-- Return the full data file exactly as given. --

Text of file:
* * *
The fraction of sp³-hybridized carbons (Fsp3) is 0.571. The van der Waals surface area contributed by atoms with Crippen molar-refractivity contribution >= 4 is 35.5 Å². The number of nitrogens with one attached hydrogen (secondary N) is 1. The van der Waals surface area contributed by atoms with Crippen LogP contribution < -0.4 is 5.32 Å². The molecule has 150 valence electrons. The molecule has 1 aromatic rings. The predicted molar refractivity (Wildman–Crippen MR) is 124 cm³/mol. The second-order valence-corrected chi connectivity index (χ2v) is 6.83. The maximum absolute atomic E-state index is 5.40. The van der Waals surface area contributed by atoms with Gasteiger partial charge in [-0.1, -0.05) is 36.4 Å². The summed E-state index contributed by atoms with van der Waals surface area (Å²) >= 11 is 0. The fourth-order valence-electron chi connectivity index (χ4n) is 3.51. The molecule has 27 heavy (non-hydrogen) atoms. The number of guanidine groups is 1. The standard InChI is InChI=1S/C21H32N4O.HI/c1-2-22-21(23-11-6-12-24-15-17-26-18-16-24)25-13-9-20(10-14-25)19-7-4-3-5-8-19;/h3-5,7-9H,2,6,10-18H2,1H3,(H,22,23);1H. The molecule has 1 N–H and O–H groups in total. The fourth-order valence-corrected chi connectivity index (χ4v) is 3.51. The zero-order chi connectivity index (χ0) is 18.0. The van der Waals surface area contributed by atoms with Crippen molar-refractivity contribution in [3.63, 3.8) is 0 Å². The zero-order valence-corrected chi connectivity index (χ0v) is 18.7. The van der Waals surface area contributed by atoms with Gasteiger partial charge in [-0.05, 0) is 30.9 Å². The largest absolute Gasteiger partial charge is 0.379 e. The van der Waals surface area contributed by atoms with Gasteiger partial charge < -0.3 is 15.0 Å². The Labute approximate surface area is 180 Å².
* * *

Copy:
The fraction of sp³-hybridized carbons (Fsp3) is 0.571. The van der Waals surface area contributed by atoms with Crippen molar-refractivity contribution >= 4 is 35.5 Å². The number of nitrogens with one attached hydrogen (secondary N) is 1. The van der Waals surface area contributed by atoms with Crippen LogP contribution < -0.4 is 5.32 Å². The molecule has 150 valence electrons. The molecule has 1 aromatic rings. The predicted molar refractivity (Wildman–Crippen MR) is 124 cm³/mol. The second-order valence-corrected chi connectivity index (χ2v) is 6.83. The maximum absolute atomic E-state index is 5.40. The van der Waals surface area contributed by atoms with Gasteiger partial charge in [-0.1, -0.05) is 36.4 Å². The summed E-state index contributed by atoms with van der Waals surface area (Å²) >= 11 is 0. The fourth-order valence-electron chi connectivity index (χ4n) is 3.51. The molecule has 27 heavy (non-hydrogen) atoms. The number of guanidine groups is 1. The standard InChI is InChI=1S/C21H32N4O.HI/c1-2-22-21(23-11-6-12-24-15-17-26-18-16-24)25-13-9-20(10-14-25)19-7-4-3-5-8-19;/h3-5,7-9H,2,6,10-18H2,1H3,(H,22,23);1H. The molecule has 1 N–H and O–H groups in total. The fourth-order valence-corrected chi connectivity index (χ4v) is 3.51. The zero-order chi connectivity index (χ0) is 18.0. The van der Waals surface area contributed by atoms with Crippen molar-refractivity contribution in [3.63, 3.8) is 0 Å². The zero-order valence-corrected chi connectivity index (χ0v) is 18.7. The van der Waals surface area contributed by atoms with Gasteiger partial charge in [-0.05, 0) is 30.9 Å². The largest absolute Gasteiger partial charge is 0.379 e. The van der Waals surface area contributed by atoms with Gasteiger partial charge < -0.3 is 15.0 Å². The Labute approximate surface area is 180 Å².